This blog is a compilation of the messages and life lessons we teach at the Legends Youth Academy. All content and messages have been developed and taught by Legends Founder and Head Coach, David Klein. Hope you enjoy and keep living a Legends Life!
With the rise of travel ball and emphasis on pitching with extreme velocity, arm care has been a VERY hot topic over the last few years. The majority of information and research has been surrounding kids in High School and older, however, I believe that paying attention to arm care and developing proper arm care habits should start as young as 8 years old!
Based on over a decade of experience working with ballplayers from ages 6-24, I have drawn my own conclusions as far as best practices to take care of ones’ arm. In my experience, the summers have proven to be the most tricky time for managing arm care because most kids are coming off a period of heavy arm usage and also because of vacations…
I’ve therefore assembled a list of 10 tips for kids ages 8-14 to keep arms healthy during the summer. Hope this helps!
- Listen to your arm! Potentially the most important tip of all, you have to learn your body. If you’re feeling pain or fatigue you must stop and communicate with a coach, parent or doctor. Don’t push it! It’s not worth the risk!
- Pick up a pair of Jaeger Bands and memorize the routine! J-Bands (surgical tubing) have been used for many years for maintaining arm health and for warming up the small muscles in the arm. Use J-Bands EVERYTIME before you throw! CLICK HERE TO PURCHASE AND TO PRINT OUT THE ROUTINE
- Don’t start and stop! Most injuries occur when kids are starting and stopping with a week or two in between throwing. Not throwing for a week or two then jumping into a game or intense practice shocks the arm and puts one at high risk for injury!
- Ramp up slowly. If you just took a few weeks off throwing, great! However, you MUST build your arm strength back up slowly. Start at 45’, then go to 60’ the next day, followed by 75’, 90’… As a general rule of thumb for kids, for every week you take off, you need that much time to ramp back up to be at full strength. For example, if you take 3 weeks off throwing, you need 3 weeks of throwing ramp up before you’re ready for aggressive/mound throwing.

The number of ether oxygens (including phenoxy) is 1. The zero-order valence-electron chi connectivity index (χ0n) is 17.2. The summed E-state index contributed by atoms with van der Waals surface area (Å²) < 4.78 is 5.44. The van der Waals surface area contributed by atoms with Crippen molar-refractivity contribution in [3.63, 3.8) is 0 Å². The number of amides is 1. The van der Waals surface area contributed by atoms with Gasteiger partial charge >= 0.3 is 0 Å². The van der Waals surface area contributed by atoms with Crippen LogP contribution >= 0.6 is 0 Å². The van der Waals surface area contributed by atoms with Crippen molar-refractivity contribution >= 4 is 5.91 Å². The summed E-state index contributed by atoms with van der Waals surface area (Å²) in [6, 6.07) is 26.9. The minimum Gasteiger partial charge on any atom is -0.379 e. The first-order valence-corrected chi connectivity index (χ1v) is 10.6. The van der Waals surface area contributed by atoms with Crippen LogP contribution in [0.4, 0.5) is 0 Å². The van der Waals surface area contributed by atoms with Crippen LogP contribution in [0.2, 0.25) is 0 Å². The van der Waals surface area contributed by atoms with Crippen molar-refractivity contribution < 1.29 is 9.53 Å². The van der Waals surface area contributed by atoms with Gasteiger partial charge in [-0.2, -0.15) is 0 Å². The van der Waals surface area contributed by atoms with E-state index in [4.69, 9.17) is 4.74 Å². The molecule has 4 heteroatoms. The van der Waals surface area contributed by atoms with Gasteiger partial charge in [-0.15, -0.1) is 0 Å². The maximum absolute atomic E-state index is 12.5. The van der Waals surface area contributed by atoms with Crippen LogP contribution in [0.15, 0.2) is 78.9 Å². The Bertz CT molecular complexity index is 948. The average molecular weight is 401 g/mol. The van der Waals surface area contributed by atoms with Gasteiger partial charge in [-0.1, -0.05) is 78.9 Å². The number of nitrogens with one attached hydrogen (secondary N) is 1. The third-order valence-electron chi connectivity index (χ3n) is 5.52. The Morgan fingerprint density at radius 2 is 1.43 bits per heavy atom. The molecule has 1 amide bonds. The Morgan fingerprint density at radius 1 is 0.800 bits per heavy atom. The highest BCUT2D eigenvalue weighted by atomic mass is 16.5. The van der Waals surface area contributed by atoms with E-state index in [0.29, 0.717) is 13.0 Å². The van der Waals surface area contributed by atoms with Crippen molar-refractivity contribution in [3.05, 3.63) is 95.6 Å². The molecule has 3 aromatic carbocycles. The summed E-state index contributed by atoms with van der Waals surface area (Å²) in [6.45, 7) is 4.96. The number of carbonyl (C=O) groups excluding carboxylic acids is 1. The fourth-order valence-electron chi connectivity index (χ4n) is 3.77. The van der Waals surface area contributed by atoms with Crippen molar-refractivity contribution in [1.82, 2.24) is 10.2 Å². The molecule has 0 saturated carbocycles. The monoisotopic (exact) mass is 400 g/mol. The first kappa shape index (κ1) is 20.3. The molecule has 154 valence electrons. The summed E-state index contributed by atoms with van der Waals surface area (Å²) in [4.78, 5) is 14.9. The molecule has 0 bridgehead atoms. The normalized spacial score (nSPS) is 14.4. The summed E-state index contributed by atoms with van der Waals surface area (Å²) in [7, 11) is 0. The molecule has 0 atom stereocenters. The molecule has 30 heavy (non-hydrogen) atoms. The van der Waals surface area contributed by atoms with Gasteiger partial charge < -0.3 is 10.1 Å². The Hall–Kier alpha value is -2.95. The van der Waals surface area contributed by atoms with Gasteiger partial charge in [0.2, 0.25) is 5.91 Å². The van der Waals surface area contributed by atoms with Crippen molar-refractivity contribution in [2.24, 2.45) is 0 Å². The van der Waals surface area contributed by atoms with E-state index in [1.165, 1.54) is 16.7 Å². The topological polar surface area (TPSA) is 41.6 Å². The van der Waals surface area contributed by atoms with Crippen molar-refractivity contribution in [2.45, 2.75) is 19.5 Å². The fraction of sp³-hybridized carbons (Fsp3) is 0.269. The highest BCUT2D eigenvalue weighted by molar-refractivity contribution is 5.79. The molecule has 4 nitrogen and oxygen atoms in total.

- Throw as often as possible – at least 3-4 days/week! Contrary to what people say, I believe the more throwing the better. The more you throw and stretch out your arm the more it will grow and develop!
- Don’t pitch on back to back days. While I know it’s tempting to pitch on both days of a tournament, just don’t do it. Even if the arm is feeling good and even if you only threw 1 inning. Studies show this creates a major strain on the arm.
- Plan out your throwing for the year. Recent studies have indicated youth athletes who throw more than 8 months out of the year are 5x more likely to have Tommy John Surgery from overuse or another catastrophic arm injury. The recommendation is to take 4 total months off throwing with 2 months of consecutive rest (I recommend December/January as being a great time for a 2-month break)
- Focus on fastballs and changeups only until little league is finished. Yes, throwing curveballs and sliders is fun, however, they create more strain on the arm (despite how good your pitching coach is). A quality changeup is the best pitch in the game. Focus on locating fastballs and getting a feel for your changeup. Once a kid finishes little league he can begin developing his breaking pitches.
- Play other sports. Playing other sports will develop different muscle groups which will make your child an all-around better athlete. College baseball coaches nowadays prefer multi-sport athletes as they have less wear and tear on tendons/ligaments. They also have developed different movement patterns and core strength which helps to take stress off the arm.
- Long toss! Long toss, AKA the practice of extending out, progressively, to the furthest possible distance (stretching out) is the most important element of building a healthy arm. There are 2 major components: the “stretching out” phase where you move away from your partner, throwing with arc until you reach the maximum distance… AND the “pull down” phase, where you keep the same “max effort” long toss throws but instead of throwing with the ball as hard as you can on a line. Please note: you can only do pull downs once your arm is fully conditioned for aggressive throwing.
Follow these guidelines and enjoy a long healthy baseball career. And don’t forget the #1 most important rule: LISTEN TO YOUR ARM!